I use chap stick on the nut slots. Prs says to use light machine oil on trem screws but I haven't done that.

Since you have a non trem guitar, I would do nothing more than keep it clean.
 

gush

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I thought the nuts were self-lubricating..........??


They are self lubricating but I get pretty aggressive with my trem and I just want the extra lube. I don't want to have my guitar go out of tune after thrashing my trem........definite mojo killer!
 

clasbtenn

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May 13, 2016
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For over 40 years, I have used powdered graphite. I little on each bridge saddle and the nut slots when I change strings, and a quick blow to remove the excess from the guitar. Never had a problem. ymmv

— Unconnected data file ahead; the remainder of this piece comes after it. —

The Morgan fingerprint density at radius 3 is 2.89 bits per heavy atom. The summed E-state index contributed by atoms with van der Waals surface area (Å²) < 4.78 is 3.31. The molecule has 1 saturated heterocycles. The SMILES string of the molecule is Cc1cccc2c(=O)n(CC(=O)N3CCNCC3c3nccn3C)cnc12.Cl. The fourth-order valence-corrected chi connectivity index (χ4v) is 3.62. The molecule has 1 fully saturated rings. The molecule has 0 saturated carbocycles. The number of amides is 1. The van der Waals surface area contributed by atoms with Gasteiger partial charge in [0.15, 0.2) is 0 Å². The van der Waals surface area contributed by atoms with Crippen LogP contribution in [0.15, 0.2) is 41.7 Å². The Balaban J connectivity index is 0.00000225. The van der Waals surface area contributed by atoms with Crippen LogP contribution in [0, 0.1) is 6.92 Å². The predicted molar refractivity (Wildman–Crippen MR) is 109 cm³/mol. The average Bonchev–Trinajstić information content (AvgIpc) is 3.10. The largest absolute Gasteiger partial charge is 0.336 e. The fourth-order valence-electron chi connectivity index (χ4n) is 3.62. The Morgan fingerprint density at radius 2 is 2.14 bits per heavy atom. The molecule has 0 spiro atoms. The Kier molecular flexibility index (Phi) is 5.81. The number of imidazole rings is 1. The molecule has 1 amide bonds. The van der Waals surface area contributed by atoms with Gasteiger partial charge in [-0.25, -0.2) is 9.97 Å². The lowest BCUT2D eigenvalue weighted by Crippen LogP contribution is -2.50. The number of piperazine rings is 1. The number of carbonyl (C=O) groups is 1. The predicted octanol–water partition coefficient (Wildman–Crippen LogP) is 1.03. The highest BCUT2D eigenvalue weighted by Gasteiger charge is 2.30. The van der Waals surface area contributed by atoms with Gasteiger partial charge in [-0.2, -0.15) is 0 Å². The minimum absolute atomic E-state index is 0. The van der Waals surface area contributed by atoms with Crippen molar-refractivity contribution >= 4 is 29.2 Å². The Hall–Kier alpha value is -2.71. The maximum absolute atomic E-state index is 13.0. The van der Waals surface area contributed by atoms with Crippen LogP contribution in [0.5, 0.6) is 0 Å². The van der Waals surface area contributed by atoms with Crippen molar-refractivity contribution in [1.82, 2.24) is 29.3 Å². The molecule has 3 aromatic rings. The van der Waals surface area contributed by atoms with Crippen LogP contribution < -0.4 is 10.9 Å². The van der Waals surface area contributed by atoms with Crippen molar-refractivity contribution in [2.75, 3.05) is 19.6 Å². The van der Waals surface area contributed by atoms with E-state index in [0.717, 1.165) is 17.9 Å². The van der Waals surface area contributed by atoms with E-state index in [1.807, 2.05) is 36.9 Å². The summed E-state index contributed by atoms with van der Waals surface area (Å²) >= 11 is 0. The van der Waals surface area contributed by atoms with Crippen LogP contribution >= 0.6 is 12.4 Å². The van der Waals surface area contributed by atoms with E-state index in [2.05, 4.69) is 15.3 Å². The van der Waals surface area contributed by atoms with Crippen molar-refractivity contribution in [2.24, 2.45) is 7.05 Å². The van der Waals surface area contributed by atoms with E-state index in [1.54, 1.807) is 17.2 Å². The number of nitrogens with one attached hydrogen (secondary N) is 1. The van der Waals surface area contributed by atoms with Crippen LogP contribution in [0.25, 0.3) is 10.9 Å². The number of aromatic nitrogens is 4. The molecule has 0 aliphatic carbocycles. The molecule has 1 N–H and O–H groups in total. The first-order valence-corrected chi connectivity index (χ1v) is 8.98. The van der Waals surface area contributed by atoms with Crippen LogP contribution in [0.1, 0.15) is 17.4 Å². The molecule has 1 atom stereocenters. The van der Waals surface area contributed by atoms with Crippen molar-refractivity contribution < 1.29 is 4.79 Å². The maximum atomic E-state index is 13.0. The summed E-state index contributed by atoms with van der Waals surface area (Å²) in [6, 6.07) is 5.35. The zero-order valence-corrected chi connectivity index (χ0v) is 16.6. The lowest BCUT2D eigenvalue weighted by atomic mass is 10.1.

Craig Jordan

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Jun 26, 2016
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Craig Jordan

New Member
Joined
Jun 26, 2016
Messages
10
For over 40 years, I have used powdered graphite. I little on each bridge saddle and the nut slots when I change strings, and a quick blow to remove the excess from the guitar. Never had a problem. ymmv
Thank you for your insight. Are you using a pencil or is there a powdered graphite available that is easy to apply?
 

markintime

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Thank you for your insight. Are you using a pencil or is there a powdered graphite available that is easy to apply?
There is a powdered graphite available. It is typically used for sticky keys and doorlocks. I have found mine at a local auto parts store. It can come in a squeezable tube, so be careful not to squeeze too hard so that it doesn't go where you don't want it to go. It could be applied with a toothpick or something like that.